I've left out a lot, but please ask if you have other questions.

dw9619
03-02-2005, 01:36 PM
i have been buying EEM for the past year. It has DEF worked for me. Just make sure u send orders to AMEX.

TGoldman
03-02-2005, 07:05 PM
I think it's a solid approach long-term investing approach. For further reading on the topic, you should look into some of the books that the MSN Money article is based on: Asset Allocation: Balancing Financial Risk (http://www.amazon.com/exec/obidos/tg/detail/-/0071357246/qid=1109804336/sr=8-2/ref=sr_8_xs_ap_i2_xgl14/002-2782127-1047258?v=glance&s=books&n=507846), and The Intelligent Asset Allocator (http://www.amazon.com/exec/obidos/tg/detail/-/0071362363/ref=pd_bxgy_text_1/002-2782127-1047258?v=glance&s=books&st=*).

As for the ETFs themselves, I'd recommend looking into:

IYM for commodities index
EFA for international index
LQD or AGG for a bonds index
IYR or RWR for a real-estate index
And then some combination of SPY, IJS, and/or IJH for large/small/medium cap stock exposure.

fluff
03-02-2005, 08:13 PM
Thanks for the answer.

I've been reading up a bit on IRAs. If I understand correctly, there is a maximum contribution, so if I plan to put in a min of $1000/month, I would need at least two accounts, one IRA and one regular brokerage account (or a Vanguard account for index funds)?

Also, is an IRA account basically the same like a regular account (in the sense that within the account I can buy/sell whatever) but money can only go into the account until I'm 59 (or meet some other penalty exempting condition)?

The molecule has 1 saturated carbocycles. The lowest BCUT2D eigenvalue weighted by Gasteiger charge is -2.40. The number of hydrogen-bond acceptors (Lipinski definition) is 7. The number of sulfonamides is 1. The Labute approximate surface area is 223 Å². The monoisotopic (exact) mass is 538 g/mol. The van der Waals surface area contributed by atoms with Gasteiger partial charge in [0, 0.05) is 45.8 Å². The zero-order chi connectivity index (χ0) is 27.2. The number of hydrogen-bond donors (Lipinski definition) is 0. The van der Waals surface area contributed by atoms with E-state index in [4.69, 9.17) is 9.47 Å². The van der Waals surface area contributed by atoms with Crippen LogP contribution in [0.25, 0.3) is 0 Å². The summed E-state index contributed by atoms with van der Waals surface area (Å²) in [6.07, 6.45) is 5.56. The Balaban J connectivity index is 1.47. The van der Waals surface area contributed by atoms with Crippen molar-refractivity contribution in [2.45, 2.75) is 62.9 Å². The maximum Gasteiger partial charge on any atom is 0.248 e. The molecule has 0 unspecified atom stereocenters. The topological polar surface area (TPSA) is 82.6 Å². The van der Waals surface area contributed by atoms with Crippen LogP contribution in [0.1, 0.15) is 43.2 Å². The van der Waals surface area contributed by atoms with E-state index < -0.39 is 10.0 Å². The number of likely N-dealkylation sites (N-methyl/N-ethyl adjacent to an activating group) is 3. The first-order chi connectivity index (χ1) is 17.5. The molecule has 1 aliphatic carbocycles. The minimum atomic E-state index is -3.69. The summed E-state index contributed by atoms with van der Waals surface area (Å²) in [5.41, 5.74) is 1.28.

parttimepro
03-03-2005, 12:32 PM
[ QUOTE ]
If I understand correctly, there is a maximum contribution, so if I plan to put in a min of $1000/month, I would need at least two accounts, one IRA and one regular brokerage account (or a Vanguard account for index funds)?

[/ QUOTE ]
Yes. The limit for this year is $4000 and for last year is $3000. Contributions made before April 15 can be applied to last year's limits, so if you hurry, you can put $7000 into an IRA this year. Beyond that, you'll need a separate taxable brokerage or vanguard account. It's not that big of a hassle.

[ QUOTE ]
Also, is an IRA account basically the same like a regular account (in the sense that within the account I can buy/sell whatever) but money can only go into the account until I'm 59 (or meet some other penalty exempting condition)?

[/ QUOTE ]
Yes, you can buy basically any stocks, bonds, or funds. There are a few classes of assets you can't own through an IRA, but these are generally not good investments anyway (e.g. "collectibles" such as baseball cards or beanie babies). You can continue to contribute to the Roth IRA until you're 100, but you can't withdraw until you're 59.5 years old.

Exceptions and other rules are discussed more comprehensively here:
http://www.fool.com/money/allaboutiras/allaboutiras.htm

player24
03-03-2005, 01:22 PM
I've never given this much thought before, but if you are a professional poker player you may be considered to be self-employed.?.in which case, you may be eligible for a SEP IRA.
(Are professional poker players considered to be self-employed? I dunno...)

The main distinction of a SEP IRA is that there are higher contribution limits (maxinum annual contribution 25% of your net income). If you are sure you are investing the money for the long term (i.e. retirement), you might want to look into this option.

SEP IRAs are just as simple to setup and manage as regular (individual)IRAs.

Congratulations on your decision to save part of your poker earnings! I think that many players would just add their discretionary income to their poker bankroll (and maybe go up in stakes).